Determining training and education needs pertaining to highly infectious disease preparedness and response: A gap analysis survey of US emergency medical services practitioners.
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The Ebola virus disease outbreak highlighted the lack of consistent guidelines and training for workers outside of hospital settings. Specifically, emergency medical services (EMS) workers, who are frequently the first professionals to evaluate patients, often do not have advanced notice of patient diagnosis, and have limited time in their national curricula devoted to highly infectious disease (HID) identification and containment. All of these can place them at increased risk. To explore the depth of US EMS practitioners' HID training and education, a pilot gap analysis survey was distributed to determine where the aforementioned can be bolstered to increase occupational safety.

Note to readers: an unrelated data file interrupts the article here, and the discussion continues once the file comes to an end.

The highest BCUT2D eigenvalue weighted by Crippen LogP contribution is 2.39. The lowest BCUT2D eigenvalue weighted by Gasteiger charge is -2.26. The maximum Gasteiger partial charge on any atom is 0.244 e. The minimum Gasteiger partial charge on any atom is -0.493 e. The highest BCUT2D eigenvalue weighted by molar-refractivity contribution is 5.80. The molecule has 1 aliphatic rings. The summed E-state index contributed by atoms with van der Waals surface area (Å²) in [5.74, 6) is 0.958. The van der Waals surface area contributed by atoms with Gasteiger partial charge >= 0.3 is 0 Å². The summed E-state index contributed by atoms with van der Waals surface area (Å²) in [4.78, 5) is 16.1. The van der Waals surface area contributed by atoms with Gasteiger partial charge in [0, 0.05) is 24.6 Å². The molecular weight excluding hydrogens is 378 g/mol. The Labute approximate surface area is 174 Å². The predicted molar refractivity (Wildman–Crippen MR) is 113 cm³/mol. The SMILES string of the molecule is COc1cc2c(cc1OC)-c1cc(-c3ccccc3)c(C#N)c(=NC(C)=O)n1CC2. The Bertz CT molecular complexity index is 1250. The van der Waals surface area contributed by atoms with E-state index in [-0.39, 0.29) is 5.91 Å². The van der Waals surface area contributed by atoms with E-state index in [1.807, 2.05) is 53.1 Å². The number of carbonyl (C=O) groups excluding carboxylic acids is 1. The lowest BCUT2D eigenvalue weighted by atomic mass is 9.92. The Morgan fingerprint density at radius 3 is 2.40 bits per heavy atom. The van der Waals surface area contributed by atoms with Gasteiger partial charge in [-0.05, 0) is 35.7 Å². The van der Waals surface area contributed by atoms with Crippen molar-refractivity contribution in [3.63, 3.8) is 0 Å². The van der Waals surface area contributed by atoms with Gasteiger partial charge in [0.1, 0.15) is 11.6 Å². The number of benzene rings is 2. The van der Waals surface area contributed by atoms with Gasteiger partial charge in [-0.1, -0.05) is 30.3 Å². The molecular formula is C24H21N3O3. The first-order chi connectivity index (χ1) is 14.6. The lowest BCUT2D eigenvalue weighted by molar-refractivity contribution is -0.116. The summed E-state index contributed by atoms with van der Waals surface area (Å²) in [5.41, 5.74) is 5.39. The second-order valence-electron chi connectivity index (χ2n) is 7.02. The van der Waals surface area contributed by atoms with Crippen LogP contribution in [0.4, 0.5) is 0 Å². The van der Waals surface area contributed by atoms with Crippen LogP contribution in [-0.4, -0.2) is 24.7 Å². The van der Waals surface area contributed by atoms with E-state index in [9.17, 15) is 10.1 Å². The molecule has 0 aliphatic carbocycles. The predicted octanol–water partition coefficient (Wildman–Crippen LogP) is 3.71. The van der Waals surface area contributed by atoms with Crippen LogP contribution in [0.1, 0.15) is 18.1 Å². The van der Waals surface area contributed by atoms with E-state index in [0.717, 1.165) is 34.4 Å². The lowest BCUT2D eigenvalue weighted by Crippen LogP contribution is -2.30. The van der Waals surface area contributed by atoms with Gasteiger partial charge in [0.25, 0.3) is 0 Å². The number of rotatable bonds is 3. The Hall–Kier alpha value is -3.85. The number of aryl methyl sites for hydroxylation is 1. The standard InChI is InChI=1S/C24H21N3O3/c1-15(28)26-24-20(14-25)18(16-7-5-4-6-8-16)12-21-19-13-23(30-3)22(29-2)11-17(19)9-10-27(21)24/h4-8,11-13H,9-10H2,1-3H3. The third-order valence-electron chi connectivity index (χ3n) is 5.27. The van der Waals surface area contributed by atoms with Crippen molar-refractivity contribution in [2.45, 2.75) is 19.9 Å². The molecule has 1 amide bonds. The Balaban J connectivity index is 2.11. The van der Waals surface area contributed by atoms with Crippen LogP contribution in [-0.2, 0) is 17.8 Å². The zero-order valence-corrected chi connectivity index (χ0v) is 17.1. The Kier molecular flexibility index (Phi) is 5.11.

Electronic surveys were distributed to EMS organization members. The survey collected respondent willingness to encounter HID scenarios; current policies and procedures; and levels of knowledge, training, and available resources to address HIDs.
A total of 2,165 surveys were initiated and collected. Eighty percent of frontline personnel were aware that their agency had an HID standard operating guideline. Almost 85% of respondents correctly marked routes of exposure for select HIDs. More than half of respondents indicated no maximum shift times in personal protective equipment.
This research suggests EMS practitioners could benefit from enhanced industry-specific education, training, and planning on HID mitigation and management.
Strengthening EMS preparedness in response to suspected or confirmed HID cases may not only improve patient outcomes, but also worker and community safety.